I am opposed to such compromises because, as I see it, they are already unenforceable under common law.  If the legislature passes some sort of compromise, it could be construed as a declaration that private transfer fees do not violate public policy, and that they are enforceable, so long as the parties comply with the statute.  This would make it harder to challenge them in court.  Thus, I believe that it would be better to do nothing than to pass a compromised bill. 

Most recently, Freehold has proposed that the legislation apply only to residential property and that it include a sunset provision so the issue can be revisited later.  Not surprisingly, I don't like that idea either.  First, what is going to change between now and the time the legislation would sunset?  These covenants are bad for consumers now, and they will be in two years.  If Freehold wants to revisit the issue in a couple of years, they could always lobby the legislature to repeal the statute. 

Second, I believe that the same hazards exist with respect to commercial property.  Although it is true that commercial property owners are more sophisticated and they are more capable of representing their interests, the future owners who would have to pay the fee aren't a party to the negotiations.  There is no negotiations, they are left with only a choice to buy the property... or not.  If these types of covenants become common, there really wouldn't be any choice.

We'll have to wait and see what happens in Ohio.  My best guess right now is that they will get something passed by the end of the year.  I don't think it will include any compromises, but it may be too soon to tell.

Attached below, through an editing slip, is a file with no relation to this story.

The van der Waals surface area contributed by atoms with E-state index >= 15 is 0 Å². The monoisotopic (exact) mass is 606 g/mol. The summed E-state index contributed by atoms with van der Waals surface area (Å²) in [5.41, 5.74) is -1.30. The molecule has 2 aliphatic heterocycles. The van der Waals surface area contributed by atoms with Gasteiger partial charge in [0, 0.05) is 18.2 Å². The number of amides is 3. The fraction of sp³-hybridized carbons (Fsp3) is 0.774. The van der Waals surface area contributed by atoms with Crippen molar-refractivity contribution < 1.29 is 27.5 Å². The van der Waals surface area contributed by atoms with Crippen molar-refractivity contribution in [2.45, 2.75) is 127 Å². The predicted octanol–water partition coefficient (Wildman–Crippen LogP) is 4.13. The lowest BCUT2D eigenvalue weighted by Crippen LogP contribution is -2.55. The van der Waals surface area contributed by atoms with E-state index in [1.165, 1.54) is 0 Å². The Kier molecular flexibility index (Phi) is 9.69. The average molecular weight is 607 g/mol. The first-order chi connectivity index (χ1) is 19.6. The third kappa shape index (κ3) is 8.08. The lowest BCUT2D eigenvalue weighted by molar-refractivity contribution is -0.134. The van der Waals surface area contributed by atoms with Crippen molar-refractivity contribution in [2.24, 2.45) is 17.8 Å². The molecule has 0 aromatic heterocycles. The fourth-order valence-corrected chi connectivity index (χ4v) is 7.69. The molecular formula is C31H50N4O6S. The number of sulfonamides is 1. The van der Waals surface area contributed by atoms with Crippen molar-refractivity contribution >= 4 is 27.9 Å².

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Categories: Legislation, Title Industry

1160 words | 4195 views | 5 comments | log in or register to post a comment


Ground Rents?

It's interesting the Maryland would pass this ban.  Although not quite the same as these private transfer fee covenants, many properties in the City of Baltimore are still subject to ground rents.  They survive in a few other east coast states as well.  My understanding is that many of the houses in Baltimore are actually owned as leaseholds and require the payment to the descendants of the holders of these ground rents in order to receive fee title.  Otherwise they must pay the annual ground rent which usually appears as a covenant in the deed.  These ground rents apparently date back to the 18th century and are still enforced.  The private transfer fee covenants don't seem much different in character than ground rents.

 
by David Jenkins | 2010/05/20 | log in or register to post a reply

Ground rents

David